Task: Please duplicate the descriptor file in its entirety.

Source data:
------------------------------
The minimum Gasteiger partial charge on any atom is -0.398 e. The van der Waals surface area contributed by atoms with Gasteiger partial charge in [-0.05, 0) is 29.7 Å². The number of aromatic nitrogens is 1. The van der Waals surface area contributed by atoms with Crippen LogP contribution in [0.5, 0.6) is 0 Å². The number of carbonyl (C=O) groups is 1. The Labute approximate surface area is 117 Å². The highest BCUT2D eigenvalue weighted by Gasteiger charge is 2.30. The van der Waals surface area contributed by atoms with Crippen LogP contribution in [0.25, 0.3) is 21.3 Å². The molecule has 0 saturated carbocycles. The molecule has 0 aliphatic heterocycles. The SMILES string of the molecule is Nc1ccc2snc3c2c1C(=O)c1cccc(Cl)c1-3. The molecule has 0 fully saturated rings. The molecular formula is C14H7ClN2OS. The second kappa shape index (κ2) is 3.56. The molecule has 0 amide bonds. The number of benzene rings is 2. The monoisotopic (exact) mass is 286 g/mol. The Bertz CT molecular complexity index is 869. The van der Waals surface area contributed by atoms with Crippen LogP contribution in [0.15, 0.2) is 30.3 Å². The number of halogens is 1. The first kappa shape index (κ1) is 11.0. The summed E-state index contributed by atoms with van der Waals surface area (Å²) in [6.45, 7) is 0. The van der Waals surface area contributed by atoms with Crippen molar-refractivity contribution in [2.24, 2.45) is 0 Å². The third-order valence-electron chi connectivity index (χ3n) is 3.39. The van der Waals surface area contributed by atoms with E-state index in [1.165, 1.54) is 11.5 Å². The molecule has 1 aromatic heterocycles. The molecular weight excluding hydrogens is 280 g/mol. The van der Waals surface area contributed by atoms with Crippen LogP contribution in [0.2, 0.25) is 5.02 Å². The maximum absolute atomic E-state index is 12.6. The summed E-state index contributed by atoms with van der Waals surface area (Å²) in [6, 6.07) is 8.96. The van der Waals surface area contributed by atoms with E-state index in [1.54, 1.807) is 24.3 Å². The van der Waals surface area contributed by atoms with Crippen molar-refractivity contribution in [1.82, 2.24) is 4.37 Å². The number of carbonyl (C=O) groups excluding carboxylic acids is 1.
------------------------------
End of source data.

The minimum Gasteiger partial charge on any atom is -0.398 e. The van der Waals surface area contributed by atoms with Gasteiger partial charge in [-0.05, 0) is 29.7 Å². The number of aromatic nitrogens is 1. The van der Waals surface area contributed by atoms with Crippen LogP contribution in [0.5, 0.6) is 0 Å². The number of carbonyl (C=O) groups is 1. The Labute approximate surface area is 117 Å². The highest BCUT2D eigenvalue weighted by Gasteiger charge is 2.30. The van der Waals surface area contributed by atoms with Crippen LogP contribution in [0.25, 0.3) is 21.3 Å². The molecule has 0 saturated carbocycles. The molecule has 0 aliphatic heterocycles. The SMILES string of the molecule is Nc1ccc2snc3c2c1C(=O)c1cccc(Cl)c1-3. The molecule has 0 fully saturated rings. The molecular formula is C14H7ClN2OS. The second kappa shape index (κ2) is 3.56. The molecule has 0 amide bonds. The number of benzene rings is 2. The monoisotopic (exact) mass is 286 g/mol. The Bertz CT molecular complexity index is 869. The van der Waals surface area contributed by atoms with Crippen LogP contribution in [0.15, 0.2) is 30.3 Å². The number of halogens is 1. The first kappa shape index (κ1) is 11.0. The summed E-state index contributed by atoms with van der Waals surface area (Å²) in [6.45, 7) is 0. The van der Waals surface area contributed by atoms with Crippen molar-refractivity contribution in [2.24, 2.45) is 0 Å². The third-order valence-electron chi connectivity index (χ3n) is 3.39. The van der Waals surface area contributed by atoms with E-state index in [1.165, 1.54) is 11.5 Å². The molecule has 1 aromatic heterocycles. The molecular weight excluding hydrogens is 280 g/mol. The van der Waals surface area contributed by atoms with Crippen LogP contribution in [0.2, 0.25) is 5.02 Å². The maximum absolute atomic E-state index is 12.6. The summed E-state index contributed by atoms with van der Waals surface area (Å²) in [6, 6.07) is 8.96. The van der Waals surface area contributed by atoms with E-state index in [1.54, 1.807) is 24.3 Å². The van der Waals surface area contributed by atoms with Crippen molar-refractivity contribution in [1.82, 2.24) is 4.37 Å². The number of carbonyl (C=O) groups excluding carboxylic acids is 1.